Image by Dainis Graveris
When you hear the words sexual empowerment, what comes to mind?
Is it about being sexually overt? Is it about taking control in the bedroom? Or does it depend on how much sex you are having?
In short, no it doesn’t. But what does it mean, and why is it important?
We asked Melbourne sexologist Aleeya Hachem to educate us a little.
This is what she had to say:
The term sexual empowerment is quite subjective with a definition that varies from person to person. Ultimately, it is a compilation of attitudes and behaviours that enable one’s self to gain control and ownership over their sexuality.
Healthy examples of sexual empowerment can include (but are certainly not limited to) having a positive body image, accepting and validating your sexual desires, setting expectations around respect and sexual pleasure, and freely expressing one’s sexuality.
Sexual empowerment centres around the themes of agency and optimisation of control over one’s sexual and reproductive health. Just like pleasure, feeling sexually empowered varies alongside different life stages and within different relationships.
However, what is important to note is that feeling sexually empowered is not something you are necessarily born with; rather, it is a cumulation of learned experience that requires commitment and practise.
Essentially, you are an advocate for your safety, sexual interests, and pleasure.
So, what and how are some of the ways you can feel sexually empowered?
Knowledge is power: How would you describe your sex ed at school? Chances are, it probably didn’t cover sexual pleasure, consent, and sexual communication skills. Take the time to educate yourself on sexuality - listen to podcasts, read books, and follow social media accounts that are sex positive and provide evidence-based information. Education and sexual literacy play a pivotal role in feeling sexually empowered and confident in sexual situations. ‘Come As You Are’ by Emily Nagoski is like the sex education you wish you had, ultimately leading to a better understanding of desire and pleasure. Although aimed at vulva owners, I recommend this book to all my patients.
Get comfortable in your own body: Practice self-love and prioritise conscious time to learn what feels good in your body – if you don’t know what gives you pleasure, how are you expected to communicate this to your sexual partner? Experiment with mindful masturbation and what turns you on. Try incorporating toys and lubricant to increase sensation and pleasure. Make your pleasure a priority, the only person responsible for it is you.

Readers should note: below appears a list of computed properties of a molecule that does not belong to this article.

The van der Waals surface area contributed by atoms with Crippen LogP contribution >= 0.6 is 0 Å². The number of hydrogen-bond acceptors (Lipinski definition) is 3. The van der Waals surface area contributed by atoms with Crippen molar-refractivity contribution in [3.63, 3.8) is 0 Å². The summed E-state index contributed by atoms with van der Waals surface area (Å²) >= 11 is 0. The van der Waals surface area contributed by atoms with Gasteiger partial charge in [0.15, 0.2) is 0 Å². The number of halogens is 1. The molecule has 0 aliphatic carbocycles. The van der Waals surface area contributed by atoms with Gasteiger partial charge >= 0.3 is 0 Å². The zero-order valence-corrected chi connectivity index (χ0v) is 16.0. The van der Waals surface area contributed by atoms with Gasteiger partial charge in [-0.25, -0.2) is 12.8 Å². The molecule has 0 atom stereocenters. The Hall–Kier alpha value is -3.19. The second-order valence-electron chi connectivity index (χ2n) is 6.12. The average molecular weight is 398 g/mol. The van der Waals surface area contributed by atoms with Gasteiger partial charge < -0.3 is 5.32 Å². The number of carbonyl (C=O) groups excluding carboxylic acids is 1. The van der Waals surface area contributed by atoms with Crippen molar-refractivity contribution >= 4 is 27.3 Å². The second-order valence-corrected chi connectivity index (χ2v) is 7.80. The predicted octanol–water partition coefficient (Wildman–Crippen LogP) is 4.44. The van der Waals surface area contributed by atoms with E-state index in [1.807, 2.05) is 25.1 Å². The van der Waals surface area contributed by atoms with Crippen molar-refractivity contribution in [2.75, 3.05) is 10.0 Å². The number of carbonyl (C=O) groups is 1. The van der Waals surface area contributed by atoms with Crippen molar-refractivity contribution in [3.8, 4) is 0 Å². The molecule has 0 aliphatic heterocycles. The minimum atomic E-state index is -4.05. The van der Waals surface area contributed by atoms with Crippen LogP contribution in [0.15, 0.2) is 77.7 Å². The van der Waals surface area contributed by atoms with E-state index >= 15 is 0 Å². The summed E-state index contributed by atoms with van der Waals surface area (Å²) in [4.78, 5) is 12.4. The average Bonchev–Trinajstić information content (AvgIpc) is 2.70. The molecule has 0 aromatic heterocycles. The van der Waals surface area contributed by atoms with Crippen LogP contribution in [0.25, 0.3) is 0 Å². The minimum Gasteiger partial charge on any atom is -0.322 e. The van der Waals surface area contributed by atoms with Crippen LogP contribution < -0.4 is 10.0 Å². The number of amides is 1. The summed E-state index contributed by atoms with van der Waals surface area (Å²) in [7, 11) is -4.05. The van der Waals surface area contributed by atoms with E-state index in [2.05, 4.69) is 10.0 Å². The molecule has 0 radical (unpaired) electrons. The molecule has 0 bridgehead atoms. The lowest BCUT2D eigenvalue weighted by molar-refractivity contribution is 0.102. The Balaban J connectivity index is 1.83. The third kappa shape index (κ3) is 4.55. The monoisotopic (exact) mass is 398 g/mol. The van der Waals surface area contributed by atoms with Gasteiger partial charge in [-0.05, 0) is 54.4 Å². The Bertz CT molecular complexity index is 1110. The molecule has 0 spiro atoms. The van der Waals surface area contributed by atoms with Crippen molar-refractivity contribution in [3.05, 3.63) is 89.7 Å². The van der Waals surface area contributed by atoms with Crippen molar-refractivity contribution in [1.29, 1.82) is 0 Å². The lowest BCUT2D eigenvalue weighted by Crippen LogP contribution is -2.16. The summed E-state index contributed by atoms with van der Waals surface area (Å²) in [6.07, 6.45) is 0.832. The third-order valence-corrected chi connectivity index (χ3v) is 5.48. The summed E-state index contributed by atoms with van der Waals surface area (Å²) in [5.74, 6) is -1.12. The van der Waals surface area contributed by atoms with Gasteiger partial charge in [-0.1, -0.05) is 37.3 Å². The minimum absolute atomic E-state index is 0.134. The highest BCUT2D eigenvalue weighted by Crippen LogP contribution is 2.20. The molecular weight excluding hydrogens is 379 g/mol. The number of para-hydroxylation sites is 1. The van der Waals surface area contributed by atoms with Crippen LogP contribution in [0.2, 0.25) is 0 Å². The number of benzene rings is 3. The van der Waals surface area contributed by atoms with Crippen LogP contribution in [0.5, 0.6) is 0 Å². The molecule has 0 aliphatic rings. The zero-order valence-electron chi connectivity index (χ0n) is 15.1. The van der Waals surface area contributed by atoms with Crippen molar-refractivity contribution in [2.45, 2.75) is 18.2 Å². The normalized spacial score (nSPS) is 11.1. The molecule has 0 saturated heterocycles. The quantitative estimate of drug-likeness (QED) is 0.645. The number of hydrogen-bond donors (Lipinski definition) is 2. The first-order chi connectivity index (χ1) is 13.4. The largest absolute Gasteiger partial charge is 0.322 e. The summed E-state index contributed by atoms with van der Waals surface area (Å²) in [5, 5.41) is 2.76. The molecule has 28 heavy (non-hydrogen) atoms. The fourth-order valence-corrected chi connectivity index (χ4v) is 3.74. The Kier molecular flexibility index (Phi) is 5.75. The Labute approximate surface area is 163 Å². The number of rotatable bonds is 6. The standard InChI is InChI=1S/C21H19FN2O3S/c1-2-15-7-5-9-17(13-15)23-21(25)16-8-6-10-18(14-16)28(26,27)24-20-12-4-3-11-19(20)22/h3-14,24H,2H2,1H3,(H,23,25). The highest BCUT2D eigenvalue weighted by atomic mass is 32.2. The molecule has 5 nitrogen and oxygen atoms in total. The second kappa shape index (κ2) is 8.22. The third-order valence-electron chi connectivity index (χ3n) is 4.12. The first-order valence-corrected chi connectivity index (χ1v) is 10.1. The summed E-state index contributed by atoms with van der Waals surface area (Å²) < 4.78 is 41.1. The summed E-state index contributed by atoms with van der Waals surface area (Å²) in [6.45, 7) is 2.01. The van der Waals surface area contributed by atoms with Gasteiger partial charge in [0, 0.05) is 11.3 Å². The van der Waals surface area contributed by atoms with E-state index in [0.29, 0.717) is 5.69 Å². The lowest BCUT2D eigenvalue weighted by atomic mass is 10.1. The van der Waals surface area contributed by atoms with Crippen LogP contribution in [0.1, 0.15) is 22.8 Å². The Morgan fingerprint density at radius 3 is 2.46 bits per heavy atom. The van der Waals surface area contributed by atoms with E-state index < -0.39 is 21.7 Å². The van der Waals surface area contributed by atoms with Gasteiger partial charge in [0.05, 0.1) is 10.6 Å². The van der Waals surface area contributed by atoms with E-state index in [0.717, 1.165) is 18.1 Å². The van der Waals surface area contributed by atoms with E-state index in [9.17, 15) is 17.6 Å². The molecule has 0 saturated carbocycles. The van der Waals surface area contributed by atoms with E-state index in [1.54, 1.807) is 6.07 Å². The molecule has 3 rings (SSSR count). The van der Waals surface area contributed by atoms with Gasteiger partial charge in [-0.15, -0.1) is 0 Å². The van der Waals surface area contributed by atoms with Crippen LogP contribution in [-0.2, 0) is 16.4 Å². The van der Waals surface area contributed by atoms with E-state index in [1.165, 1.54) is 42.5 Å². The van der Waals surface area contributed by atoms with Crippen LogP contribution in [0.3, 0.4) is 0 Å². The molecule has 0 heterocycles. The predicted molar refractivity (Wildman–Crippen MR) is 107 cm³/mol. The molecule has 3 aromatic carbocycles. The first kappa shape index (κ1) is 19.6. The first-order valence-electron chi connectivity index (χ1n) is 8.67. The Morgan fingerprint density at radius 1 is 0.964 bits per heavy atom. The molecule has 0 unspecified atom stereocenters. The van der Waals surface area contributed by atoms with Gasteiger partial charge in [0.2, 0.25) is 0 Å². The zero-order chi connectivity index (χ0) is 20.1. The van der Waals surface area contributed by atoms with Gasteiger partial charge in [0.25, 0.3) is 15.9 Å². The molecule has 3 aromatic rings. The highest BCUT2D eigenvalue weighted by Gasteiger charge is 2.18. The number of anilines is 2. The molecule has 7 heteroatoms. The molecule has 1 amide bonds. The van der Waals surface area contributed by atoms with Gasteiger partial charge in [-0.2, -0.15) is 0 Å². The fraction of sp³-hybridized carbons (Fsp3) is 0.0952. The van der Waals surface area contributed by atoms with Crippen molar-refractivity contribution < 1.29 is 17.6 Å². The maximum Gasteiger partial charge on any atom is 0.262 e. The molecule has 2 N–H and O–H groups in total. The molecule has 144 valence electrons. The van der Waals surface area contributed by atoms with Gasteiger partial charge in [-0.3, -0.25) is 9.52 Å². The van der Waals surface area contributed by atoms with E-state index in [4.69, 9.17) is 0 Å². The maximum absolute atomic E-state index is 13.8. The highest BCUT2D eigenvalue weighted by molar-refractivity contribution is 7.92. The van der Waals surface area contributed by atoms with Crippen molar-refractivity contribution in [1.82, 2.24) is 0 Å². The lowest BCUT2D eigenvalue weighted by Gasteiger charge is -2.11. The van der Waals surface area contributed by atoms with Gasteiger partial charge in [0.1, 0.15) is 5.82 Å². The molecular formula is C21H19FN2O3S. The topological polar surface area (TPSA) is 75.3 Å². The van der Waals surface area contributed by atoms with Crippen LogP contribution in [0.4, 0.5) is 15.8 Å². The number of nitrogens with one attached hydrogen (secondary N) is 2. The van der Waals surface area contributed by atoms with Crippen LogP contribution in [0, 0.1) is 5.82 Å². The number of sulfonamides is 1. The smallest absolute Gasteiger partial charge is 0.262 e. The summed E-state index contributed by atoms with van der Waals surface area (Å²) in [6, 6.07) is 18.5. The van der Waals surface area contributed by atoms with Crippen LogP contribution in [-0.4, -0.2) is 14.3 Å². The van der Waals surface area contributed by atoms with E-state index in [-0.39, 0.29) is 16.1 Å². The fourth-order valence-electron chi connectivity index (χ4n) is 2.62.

Safe sex is the best sex: Practising safe sex (the use of contraception to protect against sexually transmitted infections and unwanted pregnancy,) is the shared responsibility of both partners during sex. Traditionally, it has been left up to the partner with a penis to be responsible for providing condoms. However, there is nothing wrong with taking charge of your sexual experiences by carrying condoms that you specifically prefer – it shows that you prioritise your sexual health. Additionally, safe sex not only relates to contraception, but also concerns respect, consent, and joint experience of pleasure with your partner. Establishing sexual boundaries and being able to effectively communicate these facilitates a sense of safety, trust and emotional connection.
Groom and dress, the way you choose: Choosing intimates and clothing that make you feel comfortable and confident is the ultimate embodiment of self-expression and sexual empowerment. The way that we choose to dress and groom ourselves has a significant impact on mood and self-esteem. Consider colours and styles that work to enhance your body and make you feel confident and sexy - for no one else other than you.
Your own sexual empowerment starts with, and ends with, you.
Take the time to explore your sexuality and educate yourself with a sense of openness and curiosity.
There is no right or wrong way to feel sexually empowered, although making decisions that align with your values and beliefs allows you to feel a sense of autonomy and confidence in your sexual self.
What does sexual empowerment mean to you? For more information, follow Aleeya @great.sexpectations